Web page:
The Moline Plow Company was incorporated in 1870 with an authorized capitalization of $400,000, of which $300,000 was paid up stock.  Among additional stockholders who became interested in the business at this time were Captain Good, his son, John W. (later vice-president of the Deere & Mansur Company, and who died last year in Bombay, India while on a world cruise), S.W. Wheelock, A.L. Carlson and A.R. Bryant...

The ‘Flying Dutchman’ was a distinctive trademark of the Moline Plow Company in Moline, Illinois.

...From its capitalization of $400,00 in 1870 the company has increased its volume of business steadily, gradually advancing till now the working capital is $9,000,000.  The business of the concern has grown space and today the product of the Moline Plow Company is known throughout the world.

One of the great factors in the growth of the company was the Flying Dutchman sulky plow, brought out by the company in 1884.  This plow was an instantaneous success and revolutionized the manufacture of sulky plows.  Up to this time, sulky plows had been of the two-wheeled variety.  Every three-wheeled plow manufactured today owes filial respect to the renowned Flying Dutchman.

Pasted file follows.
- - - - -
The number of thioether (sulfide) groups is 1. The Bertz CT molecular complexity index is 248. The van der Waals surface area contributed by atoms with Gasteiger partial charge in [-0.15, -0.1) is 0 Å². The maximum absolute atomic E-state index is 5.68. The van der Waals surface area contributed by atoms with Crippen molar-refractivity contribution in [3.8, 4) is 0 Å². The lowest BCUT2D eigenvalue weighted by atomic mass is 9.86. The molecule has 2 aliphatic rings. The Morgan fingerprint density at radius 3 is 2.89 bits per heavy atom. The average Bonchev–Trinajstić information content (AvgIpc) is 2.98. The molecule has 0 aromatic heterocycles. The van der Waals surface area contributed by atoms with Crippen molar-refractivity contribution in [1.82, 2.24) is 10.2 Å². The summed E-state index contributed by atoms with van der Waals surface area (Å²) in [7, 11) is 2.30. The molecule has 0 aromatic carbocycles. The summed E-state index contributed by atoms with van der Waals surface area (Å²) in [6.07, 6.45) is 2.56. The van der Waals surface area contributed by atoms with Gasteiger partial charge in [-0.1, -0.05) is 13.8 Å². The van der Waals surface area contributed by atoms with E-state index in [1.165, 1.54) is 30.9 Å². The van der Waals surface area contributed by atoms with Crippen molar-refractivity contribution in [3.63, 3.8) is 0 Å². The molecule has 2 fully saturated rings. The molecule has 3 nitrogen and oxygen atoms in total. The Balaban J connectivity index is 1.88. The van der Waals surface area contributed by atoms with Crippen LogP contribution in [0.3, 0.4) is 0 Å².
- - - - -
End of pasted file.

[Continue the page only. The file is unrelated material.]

Another factor in the development of the company was the patenting of the Moline Champion corn planter in 1886.  This implement caused a revolution almost equal to that occasioned by the Flying Dutchman plow, and soon the company was the leading manufacturer of corn planters in the country.  Other lines have been added from time to time, until now the company can boast of cultivators, harrows, disc harrows, stalk cutters, potato diggers, cotton planters, cane tools, sugar beet tools and other farm implements.

In 1906, the line was further augmented by the products of the Mandt Wagon Works, at Stoughton, Wis., and the Henney Buggy Company, of Freeport, Ill., which concerns were merged with the Moline Plow Company in that year.  Previous to their acquisition these concerns were controlled principally by Moline Plow Company stockholders...

This introduction page is from a 1901 T.G. Mandt catalog, possibly the last full-line book created before the death of the company founder the following year.